Find your team and support groups- take time to find a team of Doctors and Nurse Practitioners you are excited to work with ( if you travel, ensure you keep up with your supplies, prescriptions, appointments, and lab work!) Make sure you have a plan for health insurance! Life with T1D is unfortunately costly, don’t get me started on the rising insulin prices! Connect with other T1D’s online, the online community for people with T1D is ever growing and chances are the places you are travel nursing to have local meetups!
Different basal (long acting insulin) programs for night and day shift! Just like you switch your body clock, your insulin dosages may need some adjusting as well! Don’t feel bad about taking OJ and peanut butter crackers from the pantry-- free hypoglycemia snacks!
What advice would you give someone considering nursing as a profession?
Oh boy, where to start! That it may be hard for the non nurse people in your life to truly understand why your day was so challenging or rewarding--like why when a patient you cared for for years passes away, you feel like you have lost a close family member-- or when a patient returns to your floor a year after their Stem Cell transplant cancer free you cry happy tears in their arms-- or that after a grueling three in a row shifts maybe you don’t feel like moving from the sofa. But, your nurse friends will get it -- and will most likely be your closest friends in life.
You will experience humanity like you have never imagined! Your patients will become more than individuals whom you have cared for and your job will be more than the sum of hours worked on your paycheck.
You will encounter nurses with many different styles of practice to get the job done safely. Seek out more experienced nurses- ask them questions, incorporate some of their practice into your own. Ask for help, acknowledge that as nurses we are constantly learning. Look for nurses who need your help and guidance, as it will only make your team stronger! And even if you’re tired, say yes to those post shift breakfast or dinners!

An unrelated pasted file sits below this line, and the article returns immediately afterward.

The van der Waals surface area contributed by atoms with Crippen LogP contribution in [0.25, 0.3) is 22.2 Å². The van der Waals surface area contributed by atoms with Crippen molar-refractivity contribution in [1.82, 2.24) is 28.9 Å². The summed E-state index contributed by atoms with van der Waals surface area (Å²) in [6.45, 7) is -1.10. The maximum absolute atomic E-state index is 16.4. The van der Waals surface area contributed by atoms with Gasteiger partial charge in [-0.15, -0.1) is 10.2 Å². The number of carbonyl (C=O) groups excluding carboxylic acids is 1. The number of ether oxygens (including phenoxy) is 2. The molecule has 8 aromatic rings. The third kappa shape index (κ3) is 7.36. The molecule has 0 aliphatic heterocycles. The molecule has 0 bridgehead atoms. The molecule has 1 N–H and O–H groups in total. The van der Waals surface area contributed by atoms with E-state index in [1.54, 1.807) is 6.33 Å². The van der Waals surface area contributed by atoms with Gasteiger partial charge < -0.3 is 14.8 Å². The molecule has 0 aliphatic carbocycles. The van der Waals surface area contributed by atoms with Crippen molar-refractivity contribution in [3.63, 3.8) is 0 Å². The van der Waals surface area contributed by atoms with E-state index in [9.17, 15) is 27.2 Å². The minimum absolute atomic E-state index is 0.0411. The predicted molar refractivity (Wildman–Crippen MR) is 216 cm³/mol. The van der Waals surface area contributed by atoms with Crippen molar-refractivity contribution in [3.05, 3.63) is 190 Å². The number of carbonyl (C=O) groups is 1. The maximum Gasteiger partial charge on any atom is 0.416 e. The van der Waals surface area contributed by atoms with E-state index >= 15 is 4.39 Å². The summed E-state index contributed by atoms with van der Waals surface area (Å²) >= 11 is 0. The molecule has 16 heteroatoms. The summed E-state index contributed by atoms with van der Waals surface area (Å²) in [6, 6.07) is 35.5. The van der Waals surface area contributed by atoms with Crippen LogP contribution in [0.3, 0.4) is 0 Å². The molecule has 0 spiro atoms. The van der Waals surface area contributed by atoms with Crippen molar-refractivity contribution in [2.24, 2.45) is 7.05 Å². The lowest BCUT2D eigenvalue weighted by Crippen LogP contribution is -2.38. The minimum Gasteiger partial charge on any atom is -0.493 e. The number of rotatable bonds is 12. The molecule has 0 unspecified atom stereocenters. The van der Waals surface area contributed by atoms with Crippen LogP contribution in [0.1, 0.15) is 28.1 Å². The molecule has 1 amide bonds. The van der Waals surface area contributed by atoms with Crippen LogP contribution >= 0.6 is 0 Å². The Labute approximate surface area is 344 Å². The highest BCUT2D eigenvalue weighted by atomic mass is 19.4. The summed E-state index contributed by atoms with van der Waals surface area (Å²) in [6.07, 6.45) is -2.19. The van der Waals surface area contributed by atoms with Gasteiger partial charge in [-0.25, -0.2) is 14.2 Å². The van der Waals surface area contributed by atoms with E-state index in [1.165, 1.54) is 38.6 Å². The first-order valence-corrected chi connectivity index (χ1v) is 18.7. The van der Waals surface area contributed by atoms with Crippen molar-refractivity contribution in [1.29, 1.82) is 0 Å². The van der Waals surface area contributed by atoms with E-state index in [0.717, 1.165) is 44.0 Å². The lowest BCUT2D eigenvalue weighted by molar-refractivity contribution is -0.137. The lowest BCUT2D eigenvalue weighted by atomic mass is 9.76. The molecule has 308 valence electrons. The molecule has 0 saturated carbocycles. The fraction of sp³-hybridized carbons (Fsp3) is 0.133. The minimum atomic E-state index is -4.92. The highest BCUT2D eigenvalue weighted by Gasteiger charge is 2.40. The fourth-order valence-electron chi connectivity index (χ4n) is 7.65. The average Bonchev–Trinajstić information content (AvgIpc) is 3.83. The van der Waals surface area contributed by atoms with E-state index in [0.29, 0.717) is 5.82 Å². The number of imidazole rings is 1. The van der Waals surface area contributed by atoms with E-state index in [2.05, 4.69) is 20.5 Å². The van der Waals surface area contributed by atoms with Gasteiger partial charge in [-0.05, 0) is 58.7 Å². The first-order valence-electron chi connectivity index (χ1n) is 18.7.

What gets you out of bed in the morning? What gives you energy?
I have always been a goal-oriented person, I thank playing competitive sports for that! I love feeding off what I have accomplished the day before! Right now the goal I am working towards is training for a 100 mile bike ride for Type 1 Diabetes this August out in Sonoma, CA! Can’t wait!
Do you think it's important to identify with other aspects of life in addition to "nurse" or "nursing?
Yes! 100%! This is something that is so important to me! Since transitioning into the Nurse Advocate role, although I still feel connected with my nurse identity, I now identify as a Nurse Innovator and change-maker as well! Trusted has opened my eyes to more components of our healthcare industry where nurses can make a difference. It has taught me that there are so many roles one can “nurse” in, and even if you aren’t working bedside, you will forever keep your Nurse identity!
What do you wish the world knew about nursing?
That if you are going to say “but you only work 3 days a week” comment to a nurse, I hope you are prepared to sit and listen to all that goes down in 1 shift. :)
But in all seriousness, taking care of patients in their most vulnerable moments has given me a new perspective on life. Sometimes after a hard shift, I have an overwhelming sense of urgency to live and make the most of my time! I wish the world knew that after a shift, your problems in life don’t seem like problems anymore. I feel humbled to have learned this outlook on life through my nursing career!